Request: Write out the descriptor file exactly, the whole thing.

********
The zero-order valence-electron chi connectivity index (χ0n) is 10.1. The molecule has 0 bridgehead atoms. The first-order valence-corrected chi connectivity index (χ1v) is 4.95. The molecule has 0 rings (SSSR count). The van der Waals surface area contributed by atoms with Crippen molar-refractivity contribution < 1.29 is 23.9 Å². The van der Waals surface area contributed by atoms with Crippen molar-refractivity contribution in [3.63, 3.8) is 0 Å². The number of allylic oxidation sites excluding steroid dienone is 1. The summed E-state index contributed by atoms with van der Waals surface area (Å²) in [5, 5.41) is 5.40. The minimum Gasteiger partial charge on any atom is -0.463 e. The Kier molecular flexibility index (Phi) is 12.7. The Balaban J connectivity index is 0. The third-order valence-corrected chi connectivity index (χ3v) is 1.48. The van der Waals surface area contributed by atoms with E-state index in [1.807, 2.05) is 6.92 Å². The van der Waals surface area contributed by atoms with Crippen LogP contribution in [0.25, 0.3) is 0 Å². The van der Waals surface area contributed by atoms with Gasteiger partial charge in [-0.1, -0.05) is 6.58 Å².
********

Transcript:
The zero-order valence-electron chi connectivity index (χ0n) is 10.1. The molecule has 0 bridgehead atoms. The first-order valence-corrected chi connectivity index (χ1v) is 4.95. The molecule has 0 rings (SSSR count). The van der Waals surface area contributed by atoms with Crippen molar-refractivity contribution < 1.29 is 23.9 Å². The van der Waals surface area contributed by atoms with Crippen molar-refractivity contribution in [3.63, 3.8) is 0 Å². The number of allylic oxidation sites excluding steroid dienone is 1. The summed E-state index contributed by atoms with van der Waals surface area (Å²) in [5, 5.41) is 5.40. The minimum Gasteiger partial charge on any atom is -0.463 e. The Kier molecular flexibility index (Phi) is 12.7. The Balaban J connectivity index is 0. The third-order valence-corrected chi connectivity index (χ3v) is 1.48. The van der Waals surface area contributed by atoms with E-state index in [1.807, 2.05) is 6.92 Å². The van der Waals surface area contributed by atoms with Crippen LogP contribution in [0.25, 0.3) is 0 Å². The van der Waals surface area contributed by atoms with Gasteiger partial charge in [-0.1, -0.05) is 6.58 Å².